Once spatial normalization has been completed, CA models such as probabilistic atlases and SSMs can be applied to the target CT data to perform segmentation. Figure 3.69 shows a probabilistic atlas and SSM of the liver, which are represented in the reference frame based on the bounding box approximating the upper abdominal cavity. Segmentation using CA models is formulated as a MAP estimation by combining data fidelity terms, which are typically derived from intensity models

Computational anatomy

Fig. 3.69 Computational anatomy (CA) models of the liver. (a) Probabilistic atlas. Volume rendering of the probabilistic atlas is displayed by assigning opacities proportional to probabilities to voxels. (b) SSM. The shape located at the center is the mean shape, and the shape variations of the first and second modes are indicated

or edge localization error models, as discussed in Chap. 2. Segmentation using a probabilistic atlas is regarded as voxel-wise MAP estimation, which does not require any initialization and nonlinear optimization (see Fig. 2.17 for typical segmentation processes in Chap. 2). Conversely, SSM requires initial values for the shape parameters for their nonlinear optimization. Although the average shape is often used for the initial values for an SSM, it is desirable to combine some methods to avoid stacking in poor local minima. Typically, edges to be fitted to SSMs are searched for near SSM surfaces while SSMs are being fitted to input images. The initial SSM needs to be sufficiently close to the true organ surfaces for successful edge search. The mean shape, however, may sometimes largely deviate from the true shape and fail to capture the true edges. To overcome this problem, probabilistic atlas-based segmentation results can be used for initial values for SSM- based segmentation, instead of the mean shape. Then these parameters are used for the initial values for subsequent SSM-based segmentation [222].

The criteria for evaluating the performance of SSM are known as specificity (property of maintaining the characteristics specific to the organ shape) and generality (property of representing any shapes accurately). Specificity and generality are a trade-off. To overcome this, a hierarchical SSM (H-SSM) has been developed [221, 222]. A coarse-to-fine strategy is adopted for the H-SSM, in which the top level of SSM is first fitted, and then its estimated shape parameters are used as initial values for subsequent fitting of sub-shape SSMs. Figure 3.70 shows an H-SSM of the liver, in which the whole liver shape is gradually decomposed into sub-shapes and SSMs of the sub-shapes, in addition to the whole liver shape, are constructed. By using hierarchical SSMs, generality and specificity are better balanced. While the top level of SSM is more specific to the liver, the lower levels of SSMs are more accurate in terms of generality.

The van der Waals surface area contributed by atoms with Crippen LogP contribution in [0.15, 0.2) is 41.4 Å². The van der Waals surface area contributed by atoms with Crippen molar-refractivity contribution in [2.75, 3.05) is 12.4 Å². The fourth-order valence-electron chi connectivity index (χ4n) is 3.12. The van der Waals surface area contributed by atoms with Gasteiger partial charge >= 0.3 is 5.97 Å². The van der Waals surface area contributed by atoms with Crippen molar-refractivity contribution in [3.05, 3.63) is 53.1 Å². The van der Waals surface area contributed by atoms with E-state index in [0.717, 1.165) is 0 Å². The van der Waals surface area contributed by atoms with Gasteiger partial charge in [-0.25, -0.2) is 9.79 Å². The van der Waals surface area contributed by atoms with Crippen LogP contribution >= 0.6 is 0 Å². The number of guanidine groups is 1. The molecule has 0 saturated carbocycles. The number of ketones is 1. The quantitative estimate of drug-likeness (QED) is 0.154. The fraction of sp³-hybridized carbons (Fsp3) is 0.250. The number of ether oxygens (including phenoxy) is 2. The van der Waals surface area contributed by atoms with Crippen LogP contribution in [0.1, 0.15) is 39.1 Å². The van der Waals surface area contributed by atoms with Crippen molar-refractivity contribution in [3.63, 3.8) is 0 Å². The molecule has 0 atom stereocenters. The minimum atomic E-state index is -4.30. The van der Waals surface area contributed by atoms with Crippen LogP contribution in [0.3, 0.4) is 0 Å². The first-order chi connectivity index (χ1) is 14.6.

Shape decomposition for hierarchical SSMs (H-SSMs) [222]

Fig. 3.70 Shape decomposition for hierarchical SSMs (H-SSMs) [222]

Figure 3.71a shows the result of probabilistic atlas-based segmentation, in which initialization was not required after the spatial normalization. Figure 3.71b shows the result of subsequent H-SSM-based segmentation, in which the initialization was provided by the probabilistic atlas-based segmentation result. Figure 3.71c shows a result of graph cut refinement (described in Chap. 2) for the H-SSM-based segmentation result. In Fig. 3.71, clear improvements of segmentation accuracy are observed as the segmentation progresses from (a) to (c).

So far, the CA models of the liver have been generic; that is, they are assumed to cover the variabilities in various patients except for spatial normalization. If additional information on a patient is provided, however, we can make the CA models to represent a patient-specific variability, in which generality and specificity will improve by assuming conditions specific to the patient of interest. One way to construct a patient-specific CA model is to use intermediate results during the segmentation process [287]. In the previously mentioned method, probabilistic atlas-based segmentation was first performed, and its result was used as an initial state for subsequent SSM-based segmentation. In this method [287], the probabilistic atlas-based segmentation result provides conditions specific to the patient, which are used to generate a conditional SSM [66] (described in the previous section) adaptive to the patient. The feature parameters are calculated on the gross shape of the liver observed from the probabilistic atlas-based segmentation result, i.e., the object volume, the area of the projected object in the coronal plane, the 50th percentile point of the x-coordinate, and so on. Figure 3.72 shows a schematic diagram of the approach. Given the observed conditions as features obtained from the target CT data, the conditional SSM is generated specifically to the given conditions. The right bottom frame of Fig. 3.72 shows a simplified example of a

Segmentation of the liver from CT volume. Left

Fig. 3.71 Segmentation of the liver from CT volume. Left: 3D shape of segmented liver region. Distance error from the manual trace (ground truth) surface is color-coded according to the indicated color bar. Right: Yellow and green contours denote manual trace and automated segmentation, respectively. (a) Probabilistic atlas-based segmentation. (b) H-SSM-based segmentation. (c) Graph cut refinement